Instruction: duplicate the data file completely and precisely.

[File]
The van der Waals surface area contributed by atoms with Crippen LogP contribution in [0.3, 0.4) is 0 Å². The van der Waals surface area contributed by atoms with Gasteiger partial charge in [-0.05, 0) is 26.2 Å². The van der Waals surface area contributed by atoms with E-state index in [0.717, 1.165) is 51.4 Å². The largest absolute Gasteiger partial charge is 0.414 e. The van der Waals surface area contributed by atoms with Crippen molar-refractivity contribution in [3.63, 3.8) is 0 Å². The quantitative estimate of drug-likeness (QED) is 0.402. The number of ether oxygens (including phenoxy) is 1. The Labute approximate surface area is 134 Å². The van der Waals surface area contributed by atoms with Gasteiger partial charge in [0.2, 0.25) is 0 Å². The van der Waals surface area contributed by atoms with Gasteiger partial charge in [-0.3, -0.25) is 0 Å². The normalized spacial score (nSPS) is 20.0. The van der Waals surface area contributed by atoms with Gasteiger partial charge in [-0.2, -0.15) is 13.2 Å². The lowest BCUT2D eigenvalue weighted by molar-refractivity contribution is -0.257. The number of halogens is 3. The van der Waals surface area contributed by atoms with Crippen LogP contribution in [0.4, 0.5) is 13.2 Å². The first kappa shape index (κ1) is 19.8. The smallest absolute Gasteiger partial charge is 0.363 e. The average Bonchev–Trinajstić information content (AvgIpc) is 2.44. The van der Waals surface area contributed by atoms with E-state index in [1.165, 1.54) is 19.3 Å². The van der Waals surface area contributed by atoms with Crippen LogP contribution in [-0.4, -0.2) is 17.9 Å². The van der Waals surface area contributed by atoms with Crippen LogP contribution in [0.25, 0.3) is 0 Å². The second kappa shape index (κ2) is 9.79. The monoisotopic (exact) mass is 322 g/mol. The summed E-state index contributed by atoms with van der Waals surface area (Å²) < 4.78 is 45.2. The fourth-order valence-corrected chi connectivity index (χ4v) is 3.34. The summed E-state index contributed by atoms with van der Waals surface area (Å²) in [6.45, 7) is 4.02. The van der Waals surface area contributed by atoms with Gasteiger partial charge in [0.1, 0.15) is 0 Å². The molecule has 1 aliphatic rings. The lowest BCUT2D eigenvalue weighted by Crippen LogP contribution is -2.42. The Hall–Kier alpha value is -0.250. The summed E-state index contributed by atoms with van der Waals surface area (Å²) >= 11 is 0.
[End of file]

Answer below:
The van der Waals surface area contributed by atoms with Crippen LogP contribution in [0.3, 0.4) is 0 Å². The van der Waals surface area contributed by atoms with Gasteiger partial charge in [-0.05, 0) is 26.2 Å². The van der Waals surface area contributed by atoms with E-state index in [0.717, 1.165) is 51.4 Å². The largest absolute Gasteiger partial charge is 0.414 e. The van der Waals surface area contributed by atoms with Crippen molar-refractivity contribution in [3.63, 3.8) is 0 Å². The quantitative estimate of drug-likeness (QED) is 0.402. The number of ether oxygens (including phenoxy) is 1. The Labute approximate surface area is 134 Å². The van der Waals surface area contributed by atoms with Gasteiger partial charge in [0.2, 0.25) is 0 Å². The van der Waals surface area contributed by atoms with Gasteiger partial charge in [-0.3, -0.25) is 0 Å². The normalized spacial score (nSPS) is 20.0. The van der Waals surface area contributed by atoms with Gasteiger partial charge in [-0.2, -0.15) is 13.2 Å². The lowest BCUT2D eigenvalue weighted by molar-refractivity contribution is -0.257. The number of halogens is 3. The van der Waals surface area contributed by atoms with Crippen LogP contribution in [0.4, 0.5) is 13.2 Å². The first kappa shape index (κ1) is 19.8. The smallest absolute Gasteiger partial charge is 0.363 e. The average Bonchev–Trinajstić information content (AvgIpc) is 2.44. The van der Waals surface area contributed by atoms with E-state index in [1.165, 1.54) is 19.3 Å². The van der Waals surface area contributed by atoms with Crippen LogP contribution in [-0.4, -0.2) is 17.9 Å². The van der Waals surface area contributed by atoms with Crippen LogP contribution in [0.25, 0.3) is 0 Å². The second kappa shape index (κ2) is 9.79. The monoisotopic (exact) mass is 322 g/mol. The summed E-state index contributed by atoms with van der Waals surface area (Å²) < 4.78 is 45.2. The fourth-order valence-corrected chi connectivity index (χ4v) is 3.34. The summed E-state index contributed by atoms with van der Waals surface area (Å²) in [6.45, 7) is 4.02. The van der Waals surface area contributed by atoms with Gasteiger partial charge in [0.1, 0.15) is 0 Å². The molecule has 1 aliphatic rings. The lowest BCUT2D eigenvalue weighted by Crippen LogP contribution is -2.42. The Hall–Kier alpha value is -0.250. The summed E-state index contributed by atoms with van der Waals surface area (Å²) >= 11 is 0.